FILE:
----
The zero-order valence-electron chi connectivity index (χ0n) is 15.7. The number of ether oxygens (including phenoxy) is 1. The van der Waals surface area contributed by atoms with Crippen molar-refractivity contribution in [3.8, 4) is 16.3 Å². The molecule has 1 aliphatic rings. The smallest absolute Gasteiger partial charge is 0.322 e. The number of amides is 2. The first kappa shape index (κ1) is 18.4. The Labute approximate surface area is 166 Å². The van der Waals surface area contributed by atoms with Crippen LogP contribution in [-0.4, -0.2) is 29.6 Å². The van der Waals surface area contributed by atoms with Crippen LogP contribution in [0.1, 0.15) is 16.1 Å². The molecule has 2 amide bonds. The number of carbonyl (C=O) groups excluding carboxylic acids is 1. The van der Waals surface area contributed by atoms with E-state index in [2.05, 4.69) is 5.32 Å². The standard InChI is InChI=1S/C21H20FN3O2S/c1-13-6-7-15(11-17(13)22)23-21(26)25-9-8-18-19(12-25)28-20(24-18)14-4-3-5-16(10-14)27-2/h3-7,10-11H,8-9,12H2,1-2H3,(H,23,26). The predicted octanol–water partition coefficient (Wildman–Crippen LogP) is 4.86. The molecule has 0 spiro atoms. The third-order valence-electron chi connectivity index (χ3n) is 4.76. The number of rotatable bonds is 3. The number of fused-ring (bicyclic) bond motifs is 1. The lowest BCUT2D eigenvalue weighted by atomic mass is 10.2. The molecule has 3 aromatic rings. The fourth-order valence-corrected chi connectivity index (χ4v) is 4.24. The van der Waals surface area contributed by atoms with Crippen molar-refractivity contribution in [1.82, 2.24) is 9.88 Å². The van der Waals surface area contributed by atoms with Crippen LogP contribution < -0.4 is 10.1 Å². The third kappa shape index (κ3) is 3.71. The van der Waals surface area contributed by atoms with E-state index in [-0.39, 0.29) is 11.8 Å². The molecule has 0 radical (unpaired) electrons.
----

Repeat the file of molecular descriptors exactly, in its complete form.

The zero-order valence-electron chi connectivity index (χ0n) is 15.7. The number of ether oxygens (including phenoxy) is 1. The van der Waals surface area contributed by atoms with Crippen molar-refractivity contribution in [3.8, 4) is 16.3 Å². The molecule has 1 aliphatic rings. The smallest absolute Gasteiger partial charge is 0.322 e. The number of amides is 2. The first kappa shape index (κ1) is 18.4. The Labute approximate surface area is 166 Å². The van der Waals surface area contributed by atoms with Crippen LogP contribution in [-0.4, -0.2) is 29.6 Å². The van der Waals surface area contributed by atoms with Crippen LogP contribution in [0.1, 0.15) is 16.1 Å². The molecule has 2 amide bonds. The number of carbonyl (C=O) groups excluding carboxylic acids is 1. The van der Waals surface area contributed by atoms with E-state index in [2.05, 4.69) is 5.32 Å². The standard InChI is InChI=1S/C21H20FN3O2S/c1-13-6-7-15(11-17(13)22)23-21(26)25-9-8-18-19(12-25)28-20(24-18)14-4-3-5-16(10-14)27-2/h3-7,10-11H,8-9,12H2,1-2H3,(H,23,26). The predicted octanol–water partition coefficient (Wildman–Crippen LogP) is 4.86. The molecule has 0 spiro atoms. The third-order valence-electron chi connectivity index (χ3n) is 4.76. The number of rotatable bonds is 3. The number of fused-ring (bicyclic) bond motifs is 1. The lowest BCUT2D eigenvalue weighted by atomic mass is 10.2. The molecule has 3 aromatic rings. The fourth-order valence-corrected chi connectivity index (χ4v) is 4.24. The van der Waals surface area contributed by atoms with Crippen molar-refractivity contribution in [1.82, 2.24) is 9.88 Å². The van der Waals surface area contributed by atoms with Crippen LogP contribution < -0.4 is 10.1 Å². The third kappa shape index (κ3) is 3.71. The van der Waals surface area contributed by atoms with E-state index in [-0.39, 0.29) is 11.8 Å². The molecule has 0 radical (unpaired) electrons.